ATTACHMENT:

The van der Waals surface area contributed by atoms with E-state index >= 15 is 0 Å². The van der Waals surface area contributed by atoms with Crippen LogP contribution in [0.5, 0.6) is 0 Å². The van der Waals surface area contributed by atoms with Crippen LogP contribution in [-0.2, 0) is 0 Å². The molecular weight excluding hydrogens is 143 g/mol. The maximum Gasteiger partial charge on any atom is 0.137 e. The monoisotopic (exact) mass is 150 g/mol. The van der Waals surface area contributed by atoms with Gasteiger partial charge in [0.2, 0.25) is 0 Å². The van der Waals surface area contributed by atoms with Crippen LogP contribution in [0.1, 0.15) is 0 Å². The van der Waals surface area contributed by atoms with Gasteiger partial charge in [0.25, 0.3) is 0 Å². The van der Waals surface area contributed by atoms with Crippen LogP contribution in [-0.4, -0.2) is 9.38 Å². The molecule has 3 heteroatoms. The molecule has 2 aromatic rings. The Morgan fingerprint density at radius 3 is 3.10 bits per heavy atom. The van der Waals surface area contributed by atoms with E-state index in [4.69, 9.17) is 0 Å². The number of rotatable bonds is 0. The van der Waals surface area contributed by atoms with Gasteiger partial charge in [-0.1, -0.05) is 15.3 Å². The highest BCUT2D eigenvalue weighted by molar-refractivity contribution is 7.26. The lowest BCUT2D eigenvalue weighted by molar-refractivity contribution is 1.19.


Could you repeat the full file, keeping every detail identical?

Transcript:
The van der Waals surface area contributed by atoms with E-state index >= 15 is 0 Å². The van der Waals surface area contributed by atoms with Crippen LogP contribution in [0.5, 0.6) is 0 Å². The van der Waals surface area contributed by atoms with Crippen LogP contribution in [-0.2, 0) is 0 Å². The molecular weight excluding hydrogens is 143 g/mol. The maximum Gasteiger partial charge on any atom is 0.137 e. The monoisotopic (exact) mass is 150 g/mol. The van der Waals surface area contributed by atoms with Gasteiger partial charge in [0.2, 0.25) is 0 Å². The van der Waals surface area contributed by atoms with Crippen LogP contribution in [0.1, 0.15) is 0 Å². The van der Waals surface area contributed by atoms with Gasteiger partial charge in [0.25, 0.3) is 0 Å². The van der Waals surface area contributed by atoms with Crippen LogP contribution in [-0.4, -0.2) is 9.38 Å². The molecule has 3 heteroatoms. The molecule has 2 aromatic rings. The Morgan fingerprint density at radius 3 is 3.10 bits per heavy atom. The van der Waals surface area contributed by atoms with E-state index in [4.69, 9.17) is 0 Å². The number of rotatable bonds is 0. The van der Waals surface area contributed by atoms with Gasteiger partial charge in [-0.1, -0.05) is 15.3 Å². The highest BCUT2D eigenvalue weighted by molar-refractivity contribution is 7.26. The lowest BCUT2D eigenvalue weighted by molar-refractivity contribution is 1.19.